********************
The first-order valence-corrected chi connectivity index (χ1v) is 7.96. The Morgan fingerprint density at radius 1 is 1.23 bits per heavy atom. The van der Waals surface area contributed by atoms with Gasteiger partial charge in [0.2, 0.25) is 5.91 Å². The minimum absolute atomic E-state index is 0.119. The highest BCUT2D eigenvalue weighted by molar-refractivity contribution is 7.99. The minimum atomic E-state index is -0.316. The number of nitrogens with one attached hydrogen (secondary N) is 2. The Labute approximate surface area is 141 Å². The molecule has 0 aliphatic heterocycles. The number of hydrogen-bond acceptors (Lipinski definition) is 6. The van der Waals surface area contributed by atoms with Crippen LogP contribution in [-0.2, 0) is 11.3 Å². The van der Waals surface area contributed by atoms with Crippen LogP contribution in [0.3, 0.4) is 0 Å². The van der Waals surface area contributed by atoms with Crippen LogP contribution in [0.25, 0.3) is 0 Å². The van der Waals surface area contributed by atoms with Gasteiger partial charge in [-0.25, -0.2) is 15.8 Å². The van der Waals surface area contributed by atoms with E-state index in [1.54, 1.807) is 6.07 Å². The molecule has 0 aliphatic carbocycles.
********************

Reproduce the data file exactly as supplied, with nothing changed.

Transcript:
The first-order valence-corrected chi connectivity index (χ1v) is 7.96. The Morgan fingerprint density at radius 1 is 1.23 bits per heavy atom. The van der Waals surface area contributed by atoms with Gasteiger partial charge in [0.2, 0.25) is 5.91 Å². The minimum absolute atomic E-state index is 0.119. The highest BCUT2D eigenvalue weighted by molar-refractivity contribution is 7.99. The minimum atomic E-state index is -0.316. The number of nitrogens with one attached hydrogen (secondary N) is 2. The Labute approximate surface area is 141 Å². The molecule has 0 aliphatic heterocycles. The number of hydrogen-bond acceptors (Lipinski definition) is 6. The van der Waals surface area contributed by atoms with Crippen LogP contribution in [-0.2, 0) is 11.3 Å². The van der Waals surface area contributed by atoms with Crippen LogP contribution in [0.3, 0.4) is 0 Å². The van der Waals surface area contributed by atoms with Crippen LogP contribution in [0.25, 0.3) is 0 Å². The van der Waals surface area contributed by atoms with Gasteiger partial charge in [-0.25, -0.2) is 15.8 Å². The van der Waals surface area contributed by atoms with E-state index in [1.54, 1.807) is 6.07 Å². The molecule has 0 aliphatic carbocycles.